What Happened to my Parents’ Republican Party?
Let’s take a quick look back at the 1950s. I was watching Science Fiction Theater, Bonanza, the news show See it Now with Edward R. Murrow, and Perry Mason on my parents’ small 17-inch television. The cabinet that held it was quite large compared to the screen, and, of course, it was in black and white. My parents were also voting Republican for Dwight Eisenhower, and folks like Senators Jacob K. Javits, Margaret Chase Smith and Everett Dirksen—reasonable Republicans. In fact, even though I couldn’t vote in those days, I considered myself to be a Republican.
The process of change within the GOP started shortly after the defeat of Barry Goldwater in the 1964 presidential race. Prior to that time there were a variety of right wing groups and personalities on the scene, but none of them had managed to gain much popular appeal. Among them were, Father Charles Coughlin, The Ku Klux Clan, The John Birch Society and, of course, the infamous senator Joe McCarthy.
However, in reaction to Barry Goldwater’s landslide defeat, an effort was initiated by various ultra conservative right wing individuals and groups, to change the dynamics of the dialog and influence the course of politics for many years to come. Their modus operandi took three basic forms which we can best describe as phases. Even though these “phases” occurred within the same basic time frame and on occasion overlapped one another in the process of execution, they are more easily analyzed as separate entities.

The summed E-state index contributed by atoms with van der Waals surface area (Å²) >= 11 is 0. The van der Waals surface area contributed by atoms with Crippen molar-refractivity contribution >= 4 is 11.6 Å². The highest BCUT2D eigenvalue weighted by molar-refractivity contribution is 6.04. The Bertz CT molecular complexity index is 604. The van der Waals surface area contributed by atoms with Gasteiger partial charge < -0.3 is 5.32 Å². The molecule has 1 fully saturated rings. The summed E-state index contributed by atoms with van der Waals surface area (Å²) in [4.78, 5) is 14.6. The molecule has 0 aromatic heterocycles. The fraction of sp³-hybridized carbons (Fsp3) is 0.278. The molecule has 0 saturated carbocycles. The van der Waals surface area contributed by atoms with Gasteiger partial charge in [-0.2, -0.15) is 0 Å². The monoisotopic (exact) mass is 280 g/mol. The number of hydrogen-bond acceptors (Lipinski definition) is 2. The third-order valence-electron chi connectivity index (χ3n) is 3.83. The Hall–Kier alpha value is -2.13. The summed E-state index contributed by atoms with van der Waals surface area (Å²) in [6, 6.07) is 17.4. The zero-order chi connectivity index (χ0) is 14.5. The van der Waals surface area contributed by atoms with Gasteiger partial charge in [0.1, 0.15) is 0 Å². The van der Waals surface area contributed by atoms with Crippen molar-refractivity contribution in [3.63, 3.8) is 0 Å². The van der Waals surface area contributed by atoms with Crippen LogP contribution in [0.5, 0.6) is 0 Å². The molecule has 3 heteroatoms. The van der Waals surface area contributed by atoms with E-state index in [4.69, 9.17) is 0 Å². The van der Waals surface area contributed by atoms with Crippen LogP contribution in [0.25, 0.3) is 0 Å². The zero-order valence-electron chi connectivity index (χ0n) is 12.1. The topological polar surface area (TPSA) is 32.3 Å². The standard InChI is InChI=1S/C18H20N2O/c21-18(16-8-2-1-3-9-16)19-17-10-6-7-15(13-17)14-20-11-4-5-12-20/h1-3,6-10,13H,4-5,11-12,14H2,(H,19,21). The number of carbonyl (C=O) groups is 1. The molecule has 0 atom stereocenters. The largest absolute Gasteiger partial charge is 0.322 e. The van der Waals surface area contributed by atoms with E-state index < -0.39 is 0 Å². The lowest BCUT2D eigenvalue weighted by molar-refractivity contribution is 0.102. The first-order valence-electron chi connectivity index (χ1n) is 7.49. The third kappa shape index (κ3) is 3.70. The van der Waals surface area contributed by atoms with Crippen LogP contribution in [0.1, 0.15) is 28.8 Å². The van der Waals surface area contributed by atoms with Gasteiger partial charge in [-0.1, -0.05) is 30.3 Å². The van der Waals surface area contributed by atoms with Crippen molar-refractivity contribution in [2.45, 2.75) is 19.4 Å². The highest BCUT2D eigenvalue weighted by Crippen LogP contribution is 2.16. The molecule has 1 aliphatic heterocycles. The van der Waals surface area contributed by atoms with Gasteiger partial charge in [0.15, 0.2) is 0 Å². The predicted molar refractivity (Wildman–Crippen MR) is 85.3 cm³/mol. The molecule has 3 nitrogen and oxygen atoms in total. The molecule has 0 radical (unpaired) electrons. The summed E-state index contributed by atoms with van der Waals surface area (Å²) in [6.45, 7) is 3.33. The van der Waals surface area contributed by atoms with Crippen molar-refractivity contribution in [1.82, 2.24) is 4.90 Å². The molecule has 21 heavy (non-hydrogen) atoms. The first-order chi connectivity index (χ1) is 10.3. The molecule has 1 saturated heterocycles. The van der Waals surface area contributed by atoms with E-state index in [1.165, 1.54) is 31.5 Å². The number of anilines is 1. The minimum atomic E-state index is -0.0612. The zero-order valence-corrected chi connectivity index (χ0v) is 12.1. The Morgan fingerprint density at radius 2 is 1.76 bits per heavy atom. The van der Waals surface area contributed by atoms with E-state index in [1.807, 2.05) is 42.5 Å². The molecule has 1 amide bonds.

Phase 1: Establishment of Conservative Right Wing “Think Tanks”
The process mentioned above started with several activities by conservative activists, the most important of which to be highlighted here. A person later to become a Supreme Court Justice, and at the time a wealthy corporate lawyer, Lewis F. Powell, published a memo dated August 31, 1971. Printed in the US Chamber of Commerce periodical Washington Report, the memo argued that the American system of free enterprise was under attack by four institutions that shaped American public opinion: academia, the media, the political establishment, and the courts. Powell argued that business should spend money on propaganda (his word) to “inform and enlighten the American people” against those who would destroy the business establishment.
A second major document published by William E Simon, Nixon’s Treasury Secretary, “A Time for Truth” sounded the same alarm as Powell. The target of the consumer movement is business; likewise the target of the environmentalists is business. (Simon was an economic Darwinist who hated liberalism, democrats and traditional republicans. His GOP colleagues called him “William the Terrible”.)